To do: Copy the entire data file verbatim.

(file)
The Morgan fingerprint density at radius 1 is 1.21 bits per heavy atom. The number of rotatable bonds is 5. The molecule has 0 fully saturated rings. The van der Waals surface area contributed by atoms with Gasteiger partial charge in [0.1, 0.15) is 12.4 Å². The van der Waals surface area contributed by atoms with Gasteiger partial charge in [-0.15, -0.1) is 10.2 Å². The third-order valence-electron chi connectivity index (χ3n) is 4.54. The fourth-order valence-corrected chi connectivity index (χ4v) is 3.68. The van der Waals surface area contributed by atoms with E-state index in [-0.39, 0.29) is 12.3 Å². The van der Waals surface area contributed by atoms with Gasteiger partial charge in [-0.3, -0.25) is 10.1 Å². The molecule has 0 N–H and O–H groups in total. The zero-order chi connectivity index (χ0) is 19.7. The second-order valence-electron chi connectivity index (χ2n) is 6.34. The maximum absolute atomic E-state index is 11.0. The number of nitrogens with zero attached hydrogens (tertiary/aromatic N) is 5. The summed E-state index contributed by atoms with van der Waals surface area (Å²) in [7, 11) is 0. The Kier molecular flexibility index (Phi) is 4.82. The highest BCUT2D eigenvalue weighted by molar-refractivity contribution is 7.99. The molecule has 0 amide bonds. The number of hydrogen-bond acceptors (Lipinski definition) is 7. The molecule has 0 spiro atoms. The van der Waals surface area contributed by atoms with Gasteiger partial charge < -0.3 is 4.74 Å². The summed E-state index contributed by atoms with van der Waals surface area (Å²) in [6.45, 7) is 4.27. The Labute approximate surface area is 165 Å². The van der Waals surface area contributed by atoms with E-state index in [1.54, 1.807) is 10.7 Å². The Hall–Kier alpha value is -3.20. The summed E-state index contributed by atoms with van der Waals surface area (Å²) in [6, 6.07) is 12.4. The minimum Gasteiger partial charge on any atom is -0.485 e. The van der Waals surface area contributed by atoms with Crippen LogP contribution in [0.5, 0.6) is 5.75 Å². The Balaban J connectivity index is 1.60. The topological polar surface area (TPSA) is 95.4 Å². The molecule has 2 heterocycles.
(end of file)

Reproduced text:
The Morgan fingerprint density at radius 1 is 1.21 bits per heavy atom. The number of rotatable bonds is 5. The molecule has 0 fully saturated rings. The van der Waals surface area contributed by atoms with Gasteiger partial charge in [0.1, 0.15) is 12.4 Å². The van der Waals surface area contributed by atoms with Gasteiger partial charge in [-0.15, -0.1) is 10.2 Å². The third-order valence-electron chi connectivity index (χ3n) is 4.54. The fourth-order valence-corrected chi connectivity index (χ4v) is 3.68. The van der Waals surface area contributed by atoms with E-state index in [-0.39, 0.29) is 12.3 Å². The van der Waals surface area contributed by atoms with Gasteiger partial charge in [-0.3, -0.25) is 10.1 Å². The molecule has 0 N–H and O–H groups in total. The zero-order chi connectivity index (χ0) is 19.7. The second-order valence-electron chi connectivity index (χ2n) is 6.34. The maximum absolute atomic E-state index is 11.0. The number of nitrogens with zero attached hydrogens (tertiary/aromatic N) is 5. The summed E-state index contributed by atoms with van der Waals surface area (Å²) in [7, 11) is 0. The Kier molecular flexibility index (Phi) is 4.82. The highest BCUT2D eigenvalue weighted by molar-refractivity contribution is 7.99. The molecule has 0 amide bonds. The number of hydrogen-bond acceptors (Lipinski definition) is 7. The molecule has 0 spiro atoms. The van der Waals surface area contributed by atoms with Gasteiger partial charge < -0.3 is 4.74 Å². The summed E-state index contributed by atoms with van der Waals surface area (Å²) in [6.45, 7) is 4.27. The Labute approximate surface area is 165 Å². The van der Waals surface area contributed by atoms with E-state index in [1.54, 1.807) is 10.7 Å². The Hall–Kier alpha value is -3.20. The summed E-state index contributed by atoms with van der Waals surface area (Å²) in [6, 6.07) is 12.4. The minimum Gasteiger partial charge on any atom is -0.485 e. The van der Waals surface area contributed by atoms with Crippen LogP contribution in [0.5, 0.6) is 5.75 Å². The Balaban J connectivity index is 1.60. The topological polar surface area (TPSA) is 95.4 Å². The molecule has 2 heterocycles.